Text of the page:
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Homework Help: Find where and when the trajectory angle is 10 degrees?

  1. Sep 15, 2012 #1
    1. The problem statement, all variables and given/known data
    Okay, this is a projectile motion problem(No Drag) where a rock is thrown as 35m/s at an angle of 48 degrees. The question that im struggling with is: "Find where and when the trajectory angle is 10 degrees?"

    2. Relevant equations

    The Equation that my teacher was used was that he used the path equation: y = xtan(∅) - gx2/2u2 (tan2(∅)+1)
    He then derived it and let it equal tan 10.

    However my main problem is that i dont understand why he derived it and then let it equal tan 10. Because the path equation depicts motion of projectile in relation to it y and x motion, thus if you derive it you would get the velocity motion which would not be useful for this application right?

    3. The attempt at a solution

    This is my teacher's solution:
    y = xtan(∅) - gx2/2u2 (tan2(∅)+1)
    tan 48 = 1.11 u = 35 g = 9.8

    y = 1.11x - 9.8x2/2450(2.2334)
    = 1.11x -0.004x2*2.2334
    = 1.11x - 0.00893x2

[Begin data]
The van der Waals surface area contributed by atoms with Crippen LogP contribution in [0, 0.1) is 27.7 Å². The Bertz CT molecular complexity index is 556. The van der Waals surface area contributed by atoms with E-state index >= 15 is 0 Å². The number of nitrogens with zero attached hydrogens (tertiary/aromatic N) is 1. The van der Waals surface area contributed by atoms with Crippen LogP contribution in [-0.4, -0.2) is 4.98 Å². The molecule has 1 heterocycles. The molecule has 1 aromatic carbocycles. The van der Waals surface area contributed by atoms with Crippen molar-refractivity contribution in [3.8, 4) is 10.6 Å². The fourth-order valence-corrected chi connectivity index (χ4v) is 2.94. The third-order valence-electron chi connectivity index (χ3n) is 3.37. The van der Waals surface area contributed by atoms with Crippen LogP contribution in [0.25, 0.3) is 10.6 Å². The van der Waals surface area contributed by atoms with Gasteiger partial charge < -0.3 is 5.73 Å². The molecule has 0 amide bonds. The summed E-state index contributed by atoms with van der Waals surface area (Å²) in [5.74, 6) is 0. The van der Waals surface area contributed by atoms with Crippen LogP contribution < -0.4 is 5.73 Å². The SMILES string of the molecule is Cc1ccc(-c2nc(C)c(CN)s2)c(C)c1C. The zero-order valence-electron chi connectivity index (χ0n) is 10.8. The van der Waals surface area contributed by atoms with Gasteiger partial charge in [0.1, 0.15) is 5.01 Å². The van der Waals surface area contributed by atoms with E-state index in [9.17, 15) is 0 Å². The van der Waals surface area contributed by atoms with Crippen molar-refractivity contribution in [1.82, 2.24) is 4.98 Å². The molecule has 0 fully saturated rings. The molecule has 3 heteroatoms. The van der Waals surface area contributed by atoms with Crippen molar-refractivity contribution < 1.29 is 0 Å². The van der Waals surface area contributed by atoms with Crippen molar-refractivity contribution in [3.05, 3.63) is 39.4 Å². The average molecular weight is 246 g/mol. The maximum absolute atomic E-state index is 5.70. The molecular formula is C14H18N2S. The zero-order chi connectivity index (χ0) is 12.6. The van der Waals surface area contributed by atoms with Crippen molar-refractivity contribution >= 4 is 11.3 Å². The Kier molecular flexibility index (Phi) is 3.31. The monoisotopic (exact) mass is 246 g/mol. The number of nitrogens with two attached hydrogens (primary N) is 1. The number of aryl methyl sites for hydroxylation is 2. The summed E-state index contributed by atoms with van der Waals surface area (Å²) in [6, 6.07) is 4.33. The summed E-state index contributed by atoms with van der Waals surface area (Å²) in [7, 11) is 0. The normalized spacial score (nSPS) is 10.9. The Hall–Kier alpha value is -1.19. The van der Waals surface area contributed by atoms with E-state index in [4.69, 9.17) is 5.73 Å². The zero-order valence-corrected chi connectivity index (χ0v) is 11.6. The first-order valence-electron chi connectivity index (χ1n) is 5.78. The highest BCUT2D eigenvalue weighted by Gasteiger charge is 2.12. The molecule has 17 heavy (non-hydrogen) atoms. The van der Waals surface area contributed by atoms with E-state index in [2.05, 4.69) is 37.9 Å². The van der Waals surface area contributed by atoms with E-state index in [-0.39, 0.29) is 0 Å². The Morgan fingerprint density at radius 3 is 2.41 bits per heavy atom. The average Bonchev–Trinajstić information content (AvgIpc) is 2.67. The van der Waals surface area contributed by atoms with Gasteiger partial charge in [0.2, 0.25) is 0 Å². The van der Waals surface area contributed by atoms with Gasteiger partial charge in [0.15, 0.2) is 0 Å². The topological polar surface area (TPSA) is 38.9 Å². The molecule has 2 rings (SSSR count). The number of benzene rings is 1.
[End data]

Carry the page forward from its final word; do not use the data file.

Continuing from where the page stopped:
dy/dx = 1.11 - 0.01763x
    tan 10 = 0.1763 = 1.11 - 0.01787x
    0.01787x = 1.11-0.1763
    x = 52.248m
    Ive tried using a range of equation, but they all rely on the initial angle, thus any attempt to sub 11° kinda wrecked the whole equation.

    Anyways if anyone could help me understand why the derivative of the path equation can work out when and where the trajectory angle is 11° it would be much appreciated,
    Cheers :)
  2. jcsd
  3. Sep 15, 2012 #2


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    Homework Helper

    In the projectile motion, at any instant, dx/dt is the velocity in the horizontal direction and dy/dt is the velocity in the vertical direction. The direction of the velocity at that instant is given by tanθ = vy/ vx = dy/dx. That is what your teacher did.
  4. Sep 15, 2012 #3
    Okay thanks, that makes a lot of sense actually. Haha thanks for your help :)
  5. Sep 15, 2012 #4
    I do it this way, with simple equation applied.

    At 10° trajectory angle,


    x=2.23 x 35.Cos48°=52.22m
    Last edited: Sep 15, 2012
  6. Sep 16, 2012 #5
    Hahaha wow thats even simpler, haha i guess it saves messing around with the path equation then, thanks heaps :)
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